Poor Stanislas the Second. When enemy nations divided up Poland in 1795, its last king lost not only his throne and his country but also more than 180 old-master paintings he had purchased to establish a national gallery. His loss, though, was England’s gain: The British dealers who had amassed his collection used it instead to create their country’s first public art museum, the Dulwich Picture Gallery. No American museum has a comparable variety of old masters, but Texans can enjoy a rare opportunity to view ninety of the Dulwich treasures when “Rembrandt to Gainsborough: Masterpieces from England’s Dulwich Picture Gallery” opens at the Museum of Fine Arts, Houston on October 24. The works include eleven canvases by the old masters’ masters: eight by Rubens, the supreme renderer of skin tones, and three by Rembrandt, the greatest evoker of gesture and facial expression. Other light-infused paintings by the eminent likes of Tiepolo, Canaletto, Gainsborough, van Dyck, van Ruisdael, and Murillo further embody the era’s thematic hallmarks—biblical scenes, classical mythology, pastoral landscapes, portraits of the royal and the rich. Many lesser-known artists are represented as well—for example, one Adam Pynacker; never heard of the guy, but he too wielded a mean brush. ANNE DINGUS


It’s About Time

In honor of the approaching millennium, Da Camera of Houston presents a chamber music season dedicated to the relationship between music and time. “The coming of the year 2000 is causing all of us to think about the passing of time,” says Sarah Rothenberg, Da Camera’s artistic director. “There is no better way to experience this artistically than through music, which is, after all, the art of time.” In the season’s first concert, on October 2, compositions include Haydn’s 1797 milestone “Quinten” quartet, jazz master Artie Shaw’s 1940 Concerto for Clarinet, Osvaldo Golijov’s contemporary Last Round (Tango for Piazzolla), and Olivier Messiaen’s World War II masterpiece, Quartet for the End of Time, which was written in a German prisoner-of-war camp. Joining pianist Rothenberg for the tour de temps will be the renowned clarinetist David Krakauer, who is equally at home in the classical and klezmer repertoires, and Canada’s adventurous St. Lawrence String Quartet, a young ensemble poised for international fame in the new millennium. Other highlights of the season feature programs devoted to Beethoven’s sense of time and Schubert’s timelessness, which will contrast with the jazz timings of Christian McBride, Shirley Horn, Ahmad Jamal, and hometown legend Illinois Jacquet. The timing couldn’t be better. CHESTER ROSSON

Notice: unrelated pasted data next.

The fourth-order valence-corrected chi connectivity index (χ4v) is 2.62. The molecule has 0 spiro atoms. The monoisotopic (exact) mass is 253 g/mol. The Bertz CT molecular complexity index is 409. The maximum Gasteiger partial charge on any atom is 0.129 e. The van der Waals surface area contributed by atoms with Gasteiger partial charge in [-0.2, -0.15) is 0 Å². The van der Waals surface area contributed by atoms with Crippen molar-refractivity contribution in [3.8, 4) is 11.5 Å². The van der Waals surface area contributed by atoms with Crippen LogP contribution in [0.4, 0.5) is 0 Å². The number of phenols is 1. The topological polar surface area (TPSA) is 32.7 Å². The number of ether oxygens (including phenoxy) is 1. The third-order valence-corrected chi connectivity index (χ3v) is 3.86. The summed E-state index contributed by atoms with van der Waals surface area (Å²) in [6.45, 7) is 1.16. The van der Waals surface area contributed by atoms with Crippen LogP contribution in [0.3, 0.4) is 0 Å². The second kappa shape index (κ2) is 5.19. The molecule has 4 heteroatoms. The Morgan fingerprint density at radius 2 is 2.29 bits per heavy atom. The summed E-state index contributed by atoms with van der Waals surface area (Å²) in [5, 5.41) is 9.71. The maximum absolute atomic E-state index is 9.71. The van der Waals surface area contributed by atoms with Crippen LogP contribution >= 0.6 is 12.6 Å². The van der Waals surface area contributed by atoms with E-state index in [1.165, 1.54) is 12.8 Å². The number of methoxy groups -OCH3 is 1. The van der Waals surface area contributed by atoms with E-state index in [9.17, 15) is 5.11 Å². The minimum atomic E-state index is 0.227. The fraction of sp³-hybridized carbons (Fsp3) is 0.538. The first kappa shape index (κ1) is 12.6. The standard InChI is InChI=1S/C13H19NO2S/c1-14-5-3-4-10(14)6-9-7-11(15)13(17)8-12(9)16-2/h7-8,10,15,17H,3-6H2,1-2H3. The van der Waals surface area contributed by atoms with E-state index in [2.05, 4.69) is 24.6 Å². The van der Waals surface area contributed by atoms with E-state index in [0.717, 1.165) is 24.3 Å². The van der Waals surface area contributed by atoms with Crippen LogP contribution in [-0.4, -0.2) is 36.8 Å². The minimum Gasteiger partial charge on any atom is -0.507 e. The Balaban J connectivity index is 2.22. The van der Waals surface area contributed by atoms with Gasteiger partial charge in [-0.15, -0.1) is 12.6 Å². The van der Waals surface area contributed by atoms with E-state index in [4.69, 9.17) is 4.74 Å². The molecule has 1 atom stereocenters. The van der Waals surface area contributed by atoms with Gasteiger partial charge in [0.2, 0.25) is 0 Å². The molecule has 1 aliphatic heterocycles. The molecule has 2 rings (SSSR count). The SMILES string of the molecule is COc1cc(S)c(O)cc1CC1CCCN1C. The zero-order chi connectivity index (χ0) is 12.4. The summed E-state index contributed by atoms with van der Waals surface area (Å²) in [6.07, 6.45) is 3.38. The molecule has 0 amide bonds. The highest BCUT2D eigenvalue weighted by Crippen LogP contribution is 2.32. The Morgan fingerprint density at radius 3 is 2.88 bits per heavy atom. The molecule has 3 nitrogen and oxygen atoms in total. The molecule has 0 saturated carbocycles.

Put a Tent on That Circus

If the baseball dreams of your youth occasionally unfolded on artificial turf, then you are of an age when the terms “big top” and “circus” are most likely to conjure images of a botched double play in the Astrodome. Long gone are the memories of the valiant ringmaster and the dancing bears, the Flying Wallendas and Tom Thumb, to say nothing of Jumbo or even poor Dumbo. But just as Enron Field will reintroduce Houston hardball fans to real grass next spring, this fall Barnum’s Kaleidoscape will put the Greatest Show on Earth back under the big tent where it belongs (or, more precisely, three tents that cover 150,000 square feet), where each night the shadows of classic circus performers will dance beneath the canvas canopies in Ringling Bros.’ first traveling tent circus in the U.S. since 1956. Witness the Clown of Clowns, David Larible, and his partner in mime, European whitefaced harlequin Pipo! Marvel at Spanish juggling genuis Picasso, Junior and the breathtaking trapeze mistress and horse trainer Sylvia! Their display of big top derring-do and wonderment will dazzle Austin from October 11-31, then move on to Dallas and Houston. The chances that you will grow nostalgic for the antiseptic civic centers that housed the circuses of days gone by are next to none. JOHN SPONG